How often do you think about possible changes in your API? Do you consider that something required could become optional in future? How about compatibility of such change? One of this changes is going from primitive (e. g. int) to its wrapped type (e. g. Integer). Let's check it out.

API - first iteration

Let's start with simple DTO class Dep in our public API.

public class Dep {
    private int f1;

    public int getF1(){
        return f1;
    }

    public void setF1(int f1){
        this.f1 = f1;
    }

    // other fields and methods omitted
}

f1 is obligatory field that never will be null.

Let's use it in Main class:

public class Main {
    public static void main(String... args) {
        Dep dep = new Dep();
        dep.setF1(123);
        System.out.println(dep.getF1());
    }
}

compile it:

$ javac depInt/Dep.java
$ javac -cp depInt main/Main.java

and run:

$ java -cp depInt:main Main
123

It works.

API - obligatory field become optional

Now suppose our business requirements have changed. f1 is not longer obligatory and we want possibility to set it to null.

So we provide next iteration of Dep class where f1 field has type Integer.

public class Dep {
    private Integer f1;

    public Integer getF1(){
        return f1;
    }

    public void setF1(Integer f1){
        this.f1 = f1;
    }

    // other fields and methods omitted
}

We compile only the new Dep class because we do not want to change the Main class:

$ javac depInteger/Dep.java

and run it with old Main:

$ java -cp depInteger:main Main
Exception in thread "main" java.lang.NoSuchMethodError: Dep.setF1(I)V
    at Main.main(Main.java:4)

Wow! It does not work...

Why does it not work?

We can use javap tool to investigate Main class.

$ javap -c main/Main.class
Compiled from "Main.java"
public class Main {
  public Main();
    Code:
       0: aload_0
       1: invokespecial #1                  // Method java/lang/Object."<init>":()V
       4: return

  public static void main(java.lang.String...);
    Code:
       0: new           #2                  // class Dep
       3: dup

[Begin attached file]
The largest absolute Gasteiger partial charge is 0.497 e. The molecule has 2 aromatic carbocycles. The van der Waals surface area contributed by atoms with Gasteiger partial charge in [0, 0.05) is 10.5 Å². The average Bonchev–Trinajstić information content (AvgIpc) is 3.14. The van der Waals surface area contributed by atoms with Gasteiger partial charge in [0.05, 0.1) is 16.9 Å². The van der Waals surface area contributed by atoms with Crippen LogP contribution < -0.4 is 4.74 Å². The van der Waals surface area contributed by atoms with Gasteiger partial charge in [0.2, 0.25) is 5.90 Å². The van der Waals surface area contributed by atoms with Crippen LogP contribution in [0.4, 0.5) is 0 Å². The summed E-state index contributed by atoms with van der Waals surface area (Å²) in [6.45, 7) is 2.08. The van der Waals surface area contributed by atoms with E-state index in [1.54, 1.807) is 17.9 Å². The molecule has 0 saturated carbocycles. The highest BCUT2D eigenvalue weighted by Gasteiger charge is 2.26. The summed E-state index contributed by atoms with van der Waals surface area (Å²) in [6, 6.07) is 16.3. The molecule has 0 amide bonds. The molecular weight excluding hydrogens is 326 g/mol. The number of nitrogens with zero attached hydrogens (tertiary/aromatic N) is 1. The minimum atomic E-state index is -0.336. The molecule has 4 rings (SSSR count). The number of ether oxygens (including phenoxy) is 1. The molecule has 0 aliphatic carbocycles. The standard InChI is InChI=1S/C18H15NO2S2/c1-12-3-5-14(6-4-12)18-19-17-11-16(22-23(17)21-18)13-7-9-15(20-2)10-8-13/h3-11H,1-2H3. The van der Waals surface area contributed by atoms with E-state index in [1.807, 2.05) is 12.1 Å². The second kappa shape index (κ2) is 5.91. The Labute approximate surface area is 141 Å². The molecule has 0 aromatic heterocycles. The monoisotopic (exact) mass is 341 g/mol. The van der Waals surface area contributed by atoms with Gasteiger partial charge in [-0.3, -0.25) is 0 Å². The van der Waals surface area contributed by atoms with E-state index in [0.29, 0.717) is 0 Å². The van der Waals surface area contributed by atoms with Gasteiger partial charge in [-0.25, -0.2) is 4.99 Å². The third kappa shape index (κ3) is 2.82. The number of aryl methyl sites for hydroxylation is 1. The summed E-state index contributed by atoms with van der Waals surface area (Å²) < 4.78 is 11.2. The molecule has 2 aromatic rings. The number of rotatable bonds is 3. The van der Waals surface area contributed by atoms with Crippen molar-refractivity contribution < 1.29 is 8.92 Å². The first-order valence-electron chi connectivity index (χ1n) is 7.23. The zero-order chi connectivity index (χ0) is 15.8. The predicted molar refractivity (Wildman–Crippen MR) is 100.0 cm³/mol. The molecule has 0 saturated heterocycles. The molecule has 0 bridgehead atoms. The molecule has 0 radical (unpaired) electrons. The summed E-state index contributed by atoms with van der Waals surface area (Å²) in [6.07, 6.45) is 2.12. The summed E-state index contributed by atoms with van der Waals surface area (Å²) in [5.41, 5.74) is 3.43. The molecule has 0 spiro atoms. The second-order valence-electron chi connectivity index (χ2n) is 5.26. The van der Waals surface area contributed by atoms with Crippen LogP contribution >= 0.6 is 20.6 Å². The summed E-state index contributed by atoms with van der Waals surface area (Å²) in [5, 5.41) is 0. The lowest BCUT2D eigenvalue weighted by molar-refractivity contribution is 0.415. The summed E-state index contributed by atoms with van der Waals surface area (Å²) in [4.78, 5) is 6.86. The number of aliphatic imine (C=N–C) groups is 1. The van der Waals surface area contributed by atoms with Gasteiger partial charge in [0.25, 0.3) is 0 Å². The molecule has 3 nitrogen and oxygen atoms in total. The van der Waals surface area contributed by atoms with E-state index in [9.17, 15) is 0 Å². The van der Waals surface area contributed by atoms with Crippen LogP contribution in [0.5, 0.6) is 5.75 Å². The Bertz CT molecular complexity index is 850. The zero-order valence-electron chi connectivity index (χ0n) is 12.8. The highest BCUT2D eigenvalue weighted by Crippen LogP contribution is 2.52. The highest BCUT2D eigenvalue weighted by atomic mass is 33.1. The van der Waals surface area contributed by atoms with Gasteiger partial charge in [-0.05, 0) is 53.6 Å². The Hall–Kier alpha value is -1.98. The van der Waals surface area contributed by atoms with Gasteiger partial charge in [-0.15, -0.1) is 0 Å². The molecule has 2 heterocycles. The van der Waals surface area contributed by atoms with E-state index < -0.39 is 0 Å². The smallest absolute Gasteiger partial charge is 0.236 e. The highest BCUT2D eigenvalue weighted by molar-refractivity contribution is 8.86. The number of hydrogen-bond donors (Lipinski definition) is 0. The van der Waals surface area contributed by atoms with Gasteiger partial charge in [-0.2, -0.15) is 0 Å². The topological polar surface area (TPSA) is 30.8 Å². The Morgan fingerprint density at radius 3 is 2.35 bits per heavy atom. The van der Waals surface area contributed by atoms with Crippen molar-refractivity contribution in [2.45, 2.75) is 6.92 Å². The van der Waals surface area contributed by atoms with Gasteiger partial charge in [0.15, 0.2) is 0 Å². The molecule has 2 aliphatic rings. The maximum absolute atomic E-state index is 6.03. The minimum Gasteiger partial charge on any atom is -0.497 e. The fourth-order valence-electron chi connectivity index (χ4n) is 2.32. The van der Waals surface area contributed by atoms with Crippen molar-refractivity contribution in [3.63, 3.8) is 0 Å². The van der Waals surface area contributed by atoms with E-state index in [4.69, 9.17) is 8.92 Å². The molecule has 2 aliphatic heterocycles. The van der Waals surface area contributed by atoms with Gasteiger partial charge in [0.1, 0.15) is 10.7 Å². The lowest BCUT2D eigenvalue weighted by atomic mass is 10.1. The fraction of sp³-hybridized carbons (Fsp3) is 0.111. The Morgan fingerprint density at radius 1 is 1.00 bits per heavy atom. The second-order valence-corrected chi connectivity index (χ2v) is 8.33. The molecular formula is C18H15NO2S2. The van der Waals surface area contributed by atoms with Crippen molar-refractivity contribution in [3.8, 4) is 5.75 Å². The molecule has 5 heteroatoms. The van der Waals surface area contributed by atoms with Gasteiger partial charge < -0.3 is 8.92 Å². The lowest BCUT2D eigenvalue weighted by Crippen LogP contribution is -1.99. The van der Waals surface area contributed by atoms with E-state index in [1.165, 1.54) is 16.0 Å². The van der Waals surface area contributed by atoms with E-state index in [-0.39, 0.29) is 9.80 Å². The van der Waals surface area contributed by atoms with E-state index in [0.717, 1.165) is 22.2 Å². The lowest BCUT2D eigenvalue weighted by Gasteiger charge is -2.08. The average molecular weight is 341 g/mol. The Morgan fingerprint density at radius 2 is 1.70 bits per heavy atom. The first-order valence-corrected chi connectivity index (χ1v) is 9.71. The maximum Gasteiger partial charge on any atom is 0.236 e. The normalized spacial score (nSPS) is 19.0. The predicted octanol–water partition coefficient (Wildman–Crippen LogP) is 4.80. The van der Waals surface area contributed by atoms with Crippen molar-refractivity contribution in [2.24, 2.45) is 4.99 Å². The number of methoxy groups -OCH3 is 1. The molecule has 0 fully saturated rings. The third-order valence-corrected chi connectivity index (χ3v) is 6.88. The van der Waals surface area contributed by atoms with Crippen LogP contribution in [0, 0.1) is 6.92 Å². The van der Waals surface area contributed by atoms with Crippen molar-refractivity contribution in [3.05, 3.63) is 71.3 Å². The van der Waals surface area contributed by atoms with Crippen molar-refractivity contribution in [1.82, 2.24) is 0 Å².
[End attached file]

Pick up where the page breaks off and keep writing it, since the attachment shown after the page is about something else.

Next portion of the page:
4: invokespecial #3                  // Method Dep."<init>":()V
       7: astore_1
       8: aload_1
       9: bipush        123
      11: invokevirtual #4                  // Method Dep.setF1:(I)V
      14: getstatic     #5                  // Field java/lang/System.out:Ljava/io/PrintStream;
      17: aload_1
      18: invokevirtual #6                  // Method Dep.getF1:()I
      21: invokevirtual #7                  // Method java/io/PrintStream.println:(I)V
      24: return
}

The most important are 11th and 18th instructions of main method. Main lookups for methods which use int (I in method signature).

Next let's compile the Main class with Dep which has f1 of type Integer:

$ javac -cp depInteger main/Main.java

and use javap on this class:

$ javap -c main/Main.class
Compiled from "Main.java"
public class Main {
  public Main();
    Code:
       0: aload_0
       1: invokespecial #1                  // Method java/lang/Object."<init>":()V
       4: return

  public static void main(java.lang.String...);
    Code:
       0: new           #2                  // class Dep
       3: dup
       4: invokespecial #3                  // Method Dep."<init>":()V
       7: astore_1
       8: aload_1
       9: bipush        123
      11: invokestatic  #4                  // Method java/lang/Integer.valueOf:(I)Ljava/lang/Integer;
      14: invokevirtual #5                  // Method Dep.setF1:(Ljava/lang/Integer;)V
      17: getstatic     #6                  // Field java/lang/System.out:Ljava/io/PrintStream;